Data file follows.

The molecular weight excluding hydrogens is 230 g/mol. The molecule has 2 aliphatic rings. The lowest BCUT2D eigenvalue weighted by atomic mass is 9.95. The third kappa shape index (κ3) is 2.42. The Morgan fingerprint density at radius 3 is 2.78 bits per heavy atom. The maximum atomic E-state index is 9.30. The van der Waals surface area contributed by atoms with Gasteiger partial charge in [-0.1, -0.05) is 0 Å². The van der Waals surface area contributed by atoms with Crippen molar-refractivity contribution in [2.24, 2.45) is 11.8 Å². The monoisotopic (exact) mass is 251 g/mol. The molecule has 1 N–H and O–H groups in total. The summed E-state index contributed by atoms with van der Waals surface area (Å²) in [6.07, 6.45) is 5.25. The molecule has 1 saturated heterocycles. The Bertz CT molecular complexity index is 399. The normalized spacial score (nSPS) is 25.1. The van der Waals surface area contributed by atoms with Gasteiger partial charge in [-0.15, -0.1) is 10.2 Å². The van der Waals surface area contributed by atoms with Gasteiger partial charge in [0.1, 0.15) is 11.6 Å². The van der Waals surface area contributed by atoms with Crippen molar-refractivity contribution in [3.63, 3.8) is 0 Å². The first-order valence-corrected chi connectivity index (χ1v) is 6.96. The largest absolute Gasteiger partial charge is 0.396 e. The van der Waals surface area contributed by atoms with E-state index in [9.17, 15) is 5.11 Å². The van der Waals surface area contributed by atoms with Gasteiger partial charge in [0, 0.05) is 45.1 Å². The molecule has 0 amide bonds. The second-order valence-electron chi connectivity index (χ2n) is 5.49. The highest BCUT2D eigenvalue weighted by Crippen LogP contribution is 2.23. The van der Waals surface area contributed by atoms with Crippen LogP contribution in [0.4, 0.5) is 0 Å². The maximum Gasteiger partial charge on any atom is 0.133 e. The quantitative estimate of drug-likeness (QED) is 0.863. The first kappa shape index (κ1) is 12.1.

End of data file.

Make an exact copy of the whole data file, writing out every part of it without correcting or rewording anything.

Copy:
The molecular weight excluding hydrogens is 230 g/mol. The molecule has 2 aliphatic rings. The lowest BCUT2D eigenvalue weighted by atomic mass is 9.95. The third kappa shape index (κ3) is 2.42. The Morgan fingerprint density at radius 3 is 2.78 bits per heavy atom. The maximum atomic E-state index is 9.30. The van der Waals surface area contributed by atoms with Gasteiger partial charge in [-0.1, -0.05) is 0 Å². The van der Waals surface area contributed by atoms with Crippen molar-refractivity contribution in [2.24, 2.45) is 11.8 Å². The monoisotopic (exact) mass is 251 g/mol. The molecule has 1 N–H and O–H groups in total. The summed E-state index contributed by atoms with van der Waals surface area (Å²) in [6.07, 6.45) is 5.25. The molecule has 1 saturated heterocycles. The Bertz CT molecular complexity index is 399. The normalized spacial score (nSPS) is 25.1. The van der Waals surface area contributed by atoms with Gasteiger partial charge in [-0.15, -0.1) is 10.2 Å². The van der Waals surface area contributed by atoms with Gasteiger partial charge in [0.1, 0.15) is 11.6 Å². The van der Waals surface area contributed by atoms with Crippen molar-refractivity contribution in [3.63, 3.8) is 0 Å². The first-order valence-corrected chi connectivity index (χ1v) is 6.96. The largest absolute Gasteiger partial charge is 0.396 e. The van der Waals surface area contributed by atoms with E-state index in [9.17, 15) is 5.11 Å². The van der Waals surface area contributed by atoms with Gasteiger partial charge in [0, 0.05) is 45.1 Å². The molecule has 0 amide bonds. The second-order valence-electron chi connectivity index (χ2n) is 5.49. The highest BCUT2D eigenvalue weighted by Crippen LogP contribution is 2.23. The van der Waals surface area contributed by atoms with Crippen LogP contribution in [0.4, 0.5) is 0 Å². The maximum Gasteiger partial charge on any atom is 0.133 e. The quantitative estimate of drug-likeness (QED) is 0.863. The first kappa shape index (κ1) is 12.1.